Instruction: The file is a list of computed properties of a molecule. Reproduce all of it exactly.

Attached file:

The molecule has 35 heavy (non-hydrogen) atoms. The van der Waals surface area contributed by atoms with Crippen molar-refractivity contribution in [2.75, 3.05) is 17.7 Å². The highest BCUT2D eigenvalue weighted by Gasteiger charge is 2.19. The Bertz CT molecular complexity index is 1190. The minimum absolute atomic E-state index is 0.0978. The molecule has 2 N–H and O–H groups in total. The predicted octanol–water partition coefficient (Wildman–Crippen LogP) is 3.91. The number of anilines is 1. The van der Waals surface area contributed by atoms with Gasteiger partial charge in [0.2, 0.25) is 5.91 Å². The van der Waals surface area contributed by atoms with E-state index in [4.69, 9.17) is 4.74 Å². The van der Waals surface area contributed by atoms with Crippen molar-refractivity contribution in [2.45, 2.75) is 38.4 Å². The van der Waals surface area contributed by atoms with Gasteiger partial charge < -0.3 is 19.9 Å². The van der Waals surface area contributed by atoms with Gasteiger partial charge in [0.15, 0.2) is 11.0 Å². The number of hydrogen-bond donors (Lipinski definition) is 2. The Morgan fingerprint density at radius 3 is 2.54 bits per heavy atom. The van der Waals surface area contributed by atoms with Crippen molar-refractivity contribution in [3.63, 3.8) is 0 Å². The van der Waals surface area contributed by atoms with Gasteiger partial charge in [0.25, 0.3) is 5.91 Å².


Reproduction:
The molecule has 35 heavy (non-hydrogen) atoms. The van der Waals surface area contributed by atoms with Crippen molar-refractivity contribution in [2.75, 3.05) is 17.7 Å². The highest BCUT2D eigenvalue weighted by Gasteiger charge is 2.19. The Bertz CT molecular complexity index is 1190. The minimum absolute atomic E-state index is 0.0978. The molecule has 2 N–H and O–H groups in total. The predicted octanol–water partition coefficient (Wildman–Crippen LogP) is 3.91. The number of anilines is 1. The van der Waals surface area contributed by atoms with Gasteiger partial charge in [0.2, 0.25) is 5.91 Å². The van der Waals surface area contributed by atoms with E-state index in [4.69, 9.17) is 4.74 Å². The van der Waals surface area contributed by atoms with Crippen molar-refractivity contribution in [2.45, 2.75) is 38.4 Å². The van der Waals surface area contributed by atoms with Gasteiger partial charge < -0.3 is 19.9 Å². The van der Waals surface area contributed by atoms with Gasteiger partial charge in [0.15, 0.2) is 11.0 Å². The number of hydrogen-bond donors (Lipinski definition) is 2. The Morgan fingerprint density at radius 3 is 2.54 bits per heavy atom. The van der Waals surface area contributed by atoms with Crippen molar-refractivity contribution in [3.63, 3.8) is 0 Å². The van der Waals surface area contributed by atoms with Gasteiger partial charge in [0.25, 0.3) is 5.91 Å².